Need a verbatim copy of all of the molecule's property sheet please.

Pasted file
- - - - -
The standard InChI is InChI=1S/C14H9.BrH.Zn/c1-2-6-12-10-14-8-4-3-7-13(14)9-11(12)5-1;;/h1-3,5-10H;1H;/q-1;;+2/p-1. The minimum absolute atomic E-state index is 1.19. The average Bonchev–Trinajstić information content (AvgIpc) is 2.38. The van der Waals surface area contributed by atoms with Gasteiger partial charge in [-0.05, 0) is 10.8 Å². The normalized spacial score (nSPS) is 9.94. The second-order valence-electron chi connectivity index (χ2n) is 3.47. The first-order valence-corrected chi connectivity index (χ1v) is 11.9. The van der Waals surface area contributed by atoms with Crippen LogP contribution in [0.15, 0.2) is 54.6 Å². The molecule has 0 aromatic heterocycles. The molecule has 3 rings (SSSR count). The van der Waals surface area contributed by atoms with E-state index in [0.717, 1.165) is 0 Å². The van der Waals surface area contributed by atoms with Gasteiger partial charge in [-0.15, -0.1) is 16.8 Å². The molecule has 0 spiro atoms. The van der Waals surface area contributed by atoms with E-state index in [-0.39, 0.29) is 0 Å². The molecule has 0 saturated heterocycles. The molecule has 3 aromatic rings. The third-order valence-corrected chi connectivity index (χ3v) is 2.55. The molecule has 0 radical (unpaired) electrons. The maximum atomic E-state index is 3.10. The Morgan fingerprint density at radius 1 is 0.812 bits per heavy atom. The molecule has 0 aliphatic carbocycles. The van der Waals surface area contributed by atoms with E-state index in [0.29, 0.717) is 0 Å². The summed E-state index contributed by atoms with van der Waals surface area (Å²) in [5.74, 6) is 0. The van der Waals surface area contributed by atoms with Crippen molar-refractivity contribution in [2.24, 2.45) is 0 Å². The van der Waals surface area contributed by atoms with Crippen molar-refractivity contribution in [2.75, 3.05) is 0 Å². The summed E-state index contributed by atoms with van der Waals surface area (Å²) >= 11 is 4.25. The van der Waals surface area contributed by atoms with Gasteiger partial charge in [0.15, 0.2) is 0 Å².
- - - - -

The standard InChI is InChI=1S/C14H9.BrH.Zn/c1-2-6-12-10-14-8-4-3-7-13(14)9-11(12)5-1;;/h1-3,5-10H;1H;/q-1;;+2/p-1. The minimum absolute atomic E-state index is 1.19. The average Bonchev–Trinajstić information content (AvgIpc) is 2.38. The van der Waals surface area contributed by atoms with Gasteiger partial charge in [-0.05, 0) is 10.8 Å². The normalized spacial score (nSPS) is 9.94. The second-order valence-electron chi connectivity index (χ2n) is 3.47. The first-order valence-corrected chi connectivity index (χ1v) is 11.9. The van der Waals surface area contributed by atoms with Crippen LogP contribution in [0.15, 0.2) is 54.6 Å². The molecule has 0 aromatic heterocycles. The molecule has 3 rings (SSSR count). The van der Waals surface area contributed by atoms with E-state index in [0.717, 1.165) is 0 Å². The van der Waals surface area contributed by atoms with Gasteiger partial charge in [-0.15, -0.1) is 16.8 Å². The molecule has 0 spiro atoms. The van der Waals surface area contributed by atoms with E-state index in [-0.39, 0.29) is 0 Å². The molecule has 0 saturated heterocycles. The molecule has 3 aromatic rings. The third-order valence-corrected chi connectivity index (χ3v) is 2.55. The molecule has 0 radical (unpaired) electrons. The maximum atomic E-state index is 3.10. The Morgan fingerprint density at radius 1 is 0.812 bits per heavy atom. The molecule has 0 aliphatic carbocycles. The van der Waals surface area contributed by atoms with E-state index in [0.29, 0.717) is 0 Å². The summed E-state index contributed by atoms with van der Waals surface area (Å²) in [5.74, 6) is 0. The van der Waals surface area contributed by atoms with Crippen molar-refractivity contribution in [2.24, 2.45) is 0 Å². The van der Waals surface area contributed by atoms with Crippen molar-refractivity contribution in [2.75, 3.05) is 0 Å². The summed E-state index contributed by atoms with van der Waals surface area (Å²) >= 11 is 4.25. The van der Waals surface area contributed by atoms with Gasteiger partial charge in [0.15, 0.2) is 0 Å².